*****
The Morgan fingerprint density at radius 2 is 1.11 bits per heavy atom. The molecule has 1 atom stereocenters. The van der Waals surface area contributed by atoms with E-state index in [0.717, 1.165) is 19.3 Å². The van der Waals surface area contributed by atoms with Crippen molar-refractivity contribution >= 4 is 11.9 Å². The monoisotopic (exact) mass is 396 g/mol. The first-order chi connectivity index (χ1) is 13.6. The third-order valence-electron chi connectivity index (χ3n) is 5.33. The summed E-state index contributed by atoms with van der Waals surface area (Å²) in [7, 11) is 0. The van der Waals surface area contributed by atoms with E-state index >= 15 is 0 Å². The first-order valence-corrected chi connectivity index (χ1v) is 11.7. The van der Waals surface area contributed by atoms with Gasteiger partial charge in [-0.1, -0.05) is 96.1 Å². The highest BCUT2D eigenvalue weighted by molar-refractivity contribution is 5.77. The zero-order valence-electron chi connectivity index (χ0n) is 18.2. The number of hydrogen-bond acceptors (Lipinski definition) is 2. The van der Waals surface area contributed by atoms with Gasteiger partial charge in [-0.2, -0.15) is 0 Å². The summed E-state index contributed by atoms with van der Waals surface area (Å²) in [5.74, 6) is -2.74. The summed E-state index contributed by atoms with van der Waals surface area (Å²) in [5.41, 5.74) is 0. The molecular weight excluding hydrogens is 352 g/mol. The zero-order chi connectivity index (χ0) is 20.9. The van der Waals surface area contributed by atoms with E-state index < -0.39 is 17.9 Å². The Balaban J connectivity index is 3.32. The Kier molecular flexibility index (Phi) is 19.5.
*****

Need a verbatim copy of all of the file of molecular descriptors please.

The Morgan fingerprint density at radius 2 is 1.11 bits per heavy atom. The molecule has 1 atom stereocenters. The van der Waals surface area contributed by atoms with E-state index in [0.717, 1.165) is 19.3 Å². The van der Waals surface area contributed by atoms with Crippen molar-refractivity contribution >= 4 is 11.9 Å². The monoisotopic (exact) mass is 396 g/mol. The first-order chi connectivity index (χ1) is 13.6. The third-order valence-electron chi connectivity index (χ3n) is 5.33. The summed E-state index contributed by atoms with van der Waals surface area (Å²) in [7, 11) is 0. The van der Waals surface area contributed by atoms with E-state index >= 15 is 0 Å². The first-order valence-corrected chi connectivity index (χ1v) is 11.7. The van der Waals surface area contributed by atoms with Gasteiger partial charge in [-0.1, -0.05) is 96.1 Å². The highest BCUT2D eigenvalue weighted by molar-refractivity contribution is 5.77. The zero-order valence-electron chi connectivity index (χ0n) is 18.2. The number of hydrogen-bond acceptors (Lipinski definition) is 2. The van der Waals surface area contributed by atoms with Gasteiger partial charge in [-0.2, -0.15) is 0 Å². The summed E-state index contributed by atoms with van der Waals surface area (Å²) in [5.74, 6) is -2.74. The summed E-state index contributed by atoms with van der Waals surface area (Å²) in [5.41, 5.74) is 0. The molecular weight excluding hydrogens is 352 g/mol. The zero-order chi connectivity index (χ0) is 20.9. The van der Waals surface area contributed by atoms with E-state index < -0.39 is 17.9 Å². The Balaban J connectivity index is 3.32. The Kier molecular flexibility index (Phi) is 19.5.